On Tuesday, February 9, 2010, the official campaign for the national elective positions will begin. Of course, this is an anti-climactic event–even a non-event since people (and voters) knew all along that the national campaign started more than two years ago.
What promises to inject to what otherwise ho-hum affair is the perception that there will now be a real race for the presidency between LP’s Noynoy Aquino and NP’s Manny Villar. This perception is based on the latest Pulse Asia survey of January 22-26, 2010.
This particular survey showed that Aquino had only 37% and lost 8% or 4 million votes since the earlier December 8-10, 2009 where he got 45%. Villar, on the other hand, had 35% and gained 6 million votes since the December survey where he got only 23%.
The SWS had its own survey–with essential the same question–last January 21-24, 2010. In this survey, it showed that Aquino had 42% and lost 2 million votes from its survey of December 5-10, 2009 where he got 46%. Villar, on the other hand, had 35% and gained 4 million votes since the December survey where he got 27%.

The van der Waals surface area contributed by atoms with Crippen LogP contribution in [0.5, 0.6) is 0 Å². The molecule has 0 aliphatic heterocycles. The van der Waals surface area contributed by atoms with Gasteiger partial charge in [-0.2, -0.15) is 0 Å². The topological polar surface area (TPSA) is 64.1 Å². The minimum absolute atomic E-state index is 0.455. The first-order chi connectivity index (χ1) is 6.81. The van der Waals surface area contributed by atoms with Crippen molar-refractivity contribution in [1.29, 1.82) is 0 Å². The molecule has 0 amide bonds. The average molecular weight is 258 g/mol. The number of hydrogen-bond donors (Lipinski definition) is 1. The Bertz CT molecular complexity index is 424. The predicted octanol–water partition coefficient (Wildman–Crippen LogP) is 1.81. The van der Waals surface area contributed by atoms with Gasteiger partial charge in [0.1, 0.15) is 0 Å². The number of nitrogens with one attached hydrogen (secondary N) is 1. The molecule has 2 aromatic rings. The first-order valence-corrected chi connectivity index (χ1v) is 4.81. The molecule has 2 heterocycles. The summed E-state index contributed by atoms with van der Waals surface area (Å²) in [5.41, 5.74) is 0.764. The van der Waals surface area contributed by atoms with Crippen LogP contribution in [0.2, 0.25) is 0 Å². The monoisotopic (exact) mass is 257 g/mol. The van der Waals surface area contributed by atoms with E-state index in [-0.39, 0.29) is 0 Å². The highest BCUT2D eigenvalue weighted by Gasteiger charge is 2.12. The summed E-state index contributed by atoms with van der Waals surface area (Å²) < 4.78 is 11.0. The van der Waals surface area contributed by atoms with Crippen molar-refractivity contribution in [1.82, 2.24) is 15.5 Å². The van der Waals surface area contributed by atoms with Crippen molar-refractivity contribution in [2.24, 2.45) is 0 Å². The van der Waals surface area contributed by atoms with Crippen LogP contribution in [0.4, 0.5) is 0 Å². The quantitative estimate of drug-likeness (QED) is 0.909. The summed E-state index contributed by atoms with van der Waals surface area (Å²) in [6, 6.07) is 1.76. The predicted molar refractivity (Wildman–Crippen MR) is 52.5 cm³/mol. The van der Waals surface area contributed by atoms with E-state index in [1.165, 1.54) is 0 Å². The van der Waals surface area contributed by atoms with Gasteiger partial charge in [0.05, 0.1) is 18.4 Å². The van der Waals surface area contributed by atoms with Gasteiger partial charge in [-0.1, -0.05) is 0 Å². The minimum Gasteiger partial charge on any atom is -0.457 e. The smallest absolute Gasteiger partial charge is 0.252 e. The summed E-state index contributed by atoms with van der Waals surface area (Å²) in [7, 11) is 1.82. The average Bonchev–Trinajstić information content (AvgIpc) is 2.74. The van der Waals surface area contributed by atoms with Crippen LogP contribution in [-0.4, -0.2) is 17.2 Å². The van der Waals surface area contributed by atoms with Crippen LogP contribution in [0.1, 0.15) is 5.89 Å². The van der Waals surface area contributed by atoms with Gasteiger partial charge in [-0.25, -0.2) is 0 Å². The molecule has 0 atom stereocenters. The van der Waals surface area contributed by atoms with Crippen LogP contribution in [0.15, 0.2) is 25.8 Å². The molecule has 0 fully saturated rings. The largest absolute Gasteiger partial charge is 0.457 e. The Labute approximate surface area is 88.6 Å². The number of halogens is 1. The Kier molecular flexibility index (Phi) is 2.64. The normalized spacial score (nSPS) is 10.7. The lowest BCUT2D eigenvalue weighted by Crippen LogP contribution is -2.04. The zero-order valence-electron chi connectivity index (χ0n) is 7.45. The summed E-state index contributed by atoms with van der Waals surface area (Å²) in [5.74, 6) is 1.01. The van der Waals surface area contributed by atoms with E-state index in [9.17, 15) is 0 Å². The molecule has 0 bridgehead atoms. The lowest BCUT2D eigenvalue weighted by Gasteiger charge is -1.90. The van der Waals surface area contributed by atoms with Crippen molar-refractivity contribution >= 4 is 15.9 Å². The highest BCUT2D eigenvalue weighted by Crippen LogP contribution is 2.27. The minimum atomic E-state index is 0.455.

The two surveys–assuming the soundness of their methodologies and the security of their field implementation–are supposed to produce the same results given the same periods of their December and January surveys, the same margin of error of 2.2%, and the basically the same question they asked. However, there is a significant discrepancy beyond the margin of error in the survey results.
First, Villar’s Pulse Asia ratings shoot up 12 percentage points while his SWS ratings only manage a 7 percentage point increase. Second, Aquino’s Pulse Asia ratings dropped by 8 percentage points while his SWS ratings only had a 4 percentage point-drop.
The two surveys agreed on the Aquino loss and the Villar gain. However, the numbers on the actual degree of loss or gain is not conclusive.
What remains is the perception that Villar has caught up with Aquino. This is courtesy of the Pulse Asia survey.
The start of the presidential campaign therefore will become a tit-for-tat, drag-down, bitchy campaign. Perception or not, the two contenders and their supporters cannot afford to lose an opportunity, exploit an opening or vulnerability of the opponent, or to fail to defend from the other side’s thrust, counter-thrust or offensive.
The first one to blink loses the presidency.